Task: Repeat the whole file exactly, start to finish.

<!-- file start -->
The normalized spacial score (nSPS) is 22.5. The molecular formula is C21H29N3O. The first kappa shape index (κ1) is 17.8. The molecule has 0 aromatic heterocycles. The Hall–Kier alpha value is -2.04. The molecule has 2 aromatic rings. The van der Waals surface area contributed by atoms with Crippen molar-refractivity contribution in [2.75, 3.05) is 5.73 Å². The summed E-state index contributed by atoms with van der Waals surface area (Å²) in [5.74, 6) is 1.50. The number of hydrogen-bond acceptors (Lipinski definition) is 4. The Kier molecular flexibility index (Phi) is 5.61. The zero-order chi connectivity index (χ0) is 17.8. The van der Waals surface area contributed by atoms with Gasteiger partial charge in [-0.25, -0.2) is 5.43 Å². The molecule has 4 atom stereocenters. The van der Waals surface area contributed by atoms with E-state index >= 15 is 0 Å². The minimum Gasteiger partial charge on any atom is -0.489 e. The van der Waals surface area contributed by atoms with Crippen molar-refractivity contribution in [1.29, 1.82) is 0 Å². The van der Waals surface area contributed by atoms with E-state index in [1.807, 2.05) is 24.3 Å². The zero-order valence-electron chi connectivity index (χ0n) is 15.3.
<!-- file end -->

The normalized spacial score (nSPS) is 22.5. The molecular formula is C21H29N3O. The first kappa shape index (κ1) is 17.8. The molecule has 0 aromatic heterocycles. The Hall–Kier alpha value is -2.04. The molecule has 2 aromatic rings. The van der Waals surface area contributed by atoms with Crippen molar-refractivity contribution in [2.75, 3.05) is 5.73 Å². The summed E-state index contributed by atoms with van der Waals surface area (Å²) in [5.74, 6) is 1.50. The number of hydrogen-bond acceptors (Lipinski definition) is 4. The Kier molecular flexibility index (Phi) is 5.61. The zero-order chi connectivity index (χ0) is 17.8. The van der Waals surface area contributed by atoms with Gasteiger partial charge in [-0.25, -0.2) is 5.43 Å². The molecule has 4 atom stereocenters. The van der Waals surface area contributed by atoms with E-state index >= 15 is 0 Å². The minimum Gasteiger partial charge on any atom is -0.489 e. The van der Waals surface area contributed by atoms with Crippen molar-refractivity contribution in [1.29, 1.82) is 0 Å². The van der Waals surface area contributed by atoms with E-state index in [1.807, 2.05) is 24.3 Å². The zero-order valence-electron chi connectivity index (χ0n) is 15.3.